Like most of the Latinate persuasion, Brazilians have the uncanny ability to party until the wee hours, if not late into the next day, and continue completely unscathed (see also Greeks, Italians, the Spanish and anyone who routinely visits Ibiza). Despite my tropical roots, I do not fare as well. So day four starts with me reeling from the previous night’s J-luz bash. I struggled through with my sunglasses as my only comfort.
Still, in my somnambulist and stimulus-sensitive state, I managed to catch a few highlights. Amapo was a festive, if queasy, mix of eclectic references and kaleidoscopic prints. Like Jeremy Scott and Vivienne Westwood squeezed through a tropical strainer, it was a tall serving of spazz, but with some intriguing moments. Huis Cos, conversely, offered a somber antidote with a refined offering in a restrained palette of off-whites. Wrapped in turbans, his zen models looked like angelic Florence Nightingale clones, all bone-white satin draping with a slight Victoriana feel. Second Floor presented a Brazilian spin on the British boarding-school look, complete with a backdrop of a library and fall leaves, imported for the occasion, I imagine. Well-constructed and retail-friendly, it was one of the more succinct and wearable collections. Moments included supple leather booties, all sorts of trench variations for boys and girls, and some killer eyewear.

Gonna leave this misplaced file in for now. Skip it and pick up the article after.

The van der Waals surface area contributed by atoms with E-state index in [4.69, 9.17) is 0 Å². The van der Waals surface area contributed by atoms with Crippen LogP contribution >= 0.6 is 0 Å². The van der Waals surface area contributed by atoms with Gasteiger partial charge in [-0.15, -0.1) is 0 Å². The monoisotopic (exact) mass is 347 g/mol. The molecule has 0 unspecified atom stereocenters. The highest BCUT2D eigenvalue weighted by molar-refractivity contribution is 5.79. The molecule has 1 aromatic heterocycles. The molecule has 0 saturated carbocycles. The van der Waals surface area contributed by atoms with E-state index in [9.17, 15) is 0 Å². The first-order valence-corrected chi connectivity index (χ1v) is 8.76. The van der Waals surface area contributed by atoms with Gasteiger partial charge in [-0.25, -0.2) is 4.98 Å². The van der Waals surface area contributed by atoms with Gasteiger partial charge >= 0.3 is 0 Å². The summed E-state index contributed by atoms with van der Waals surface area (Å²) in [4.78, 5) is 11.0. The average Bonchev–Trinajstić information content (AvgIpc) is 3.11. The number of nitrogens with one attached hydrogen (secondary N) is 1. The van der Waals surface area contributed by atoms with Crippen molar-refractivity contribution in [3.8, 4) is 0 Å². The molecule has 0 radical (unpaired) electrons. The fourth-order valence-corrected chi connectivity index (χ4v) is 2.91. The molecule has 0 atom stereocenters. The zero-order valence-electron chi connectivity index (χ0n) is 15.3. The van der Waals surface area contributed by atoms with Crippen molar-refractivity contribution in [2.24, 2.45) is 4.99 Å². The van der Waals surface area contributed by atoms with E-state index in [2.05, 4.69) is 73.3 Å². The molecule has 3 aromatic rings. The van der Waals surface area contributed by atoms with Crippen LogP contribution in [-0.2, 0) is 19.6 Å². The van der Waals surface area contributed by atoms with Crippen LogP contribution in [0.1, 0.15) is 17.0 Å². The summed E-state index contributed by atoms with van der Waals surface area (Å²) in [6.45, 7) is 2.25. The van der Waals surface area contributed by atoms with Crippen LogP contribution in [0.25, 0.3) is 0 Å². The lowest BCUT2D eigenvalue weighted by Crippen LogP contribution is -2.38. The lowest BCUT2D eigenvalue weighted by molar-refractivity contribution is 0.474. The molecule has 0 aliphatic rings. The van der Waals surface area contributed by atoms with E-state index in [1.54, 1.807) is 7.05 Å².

The day closed with Animale, a heavy-hitter that rakes in the likes of Isabeli Fontana and Raquel Zimmerman to spearhead the line-up. The collection was daring, pushing an unapologetic, hard futurism, as with a spiky pink dress and perplexing, mind-bending outerwear, perfect for a Rihanna music video, or Comicon. Yet the crowd sat entirely indifferent, mesmerized by the strutting of its hometown girls.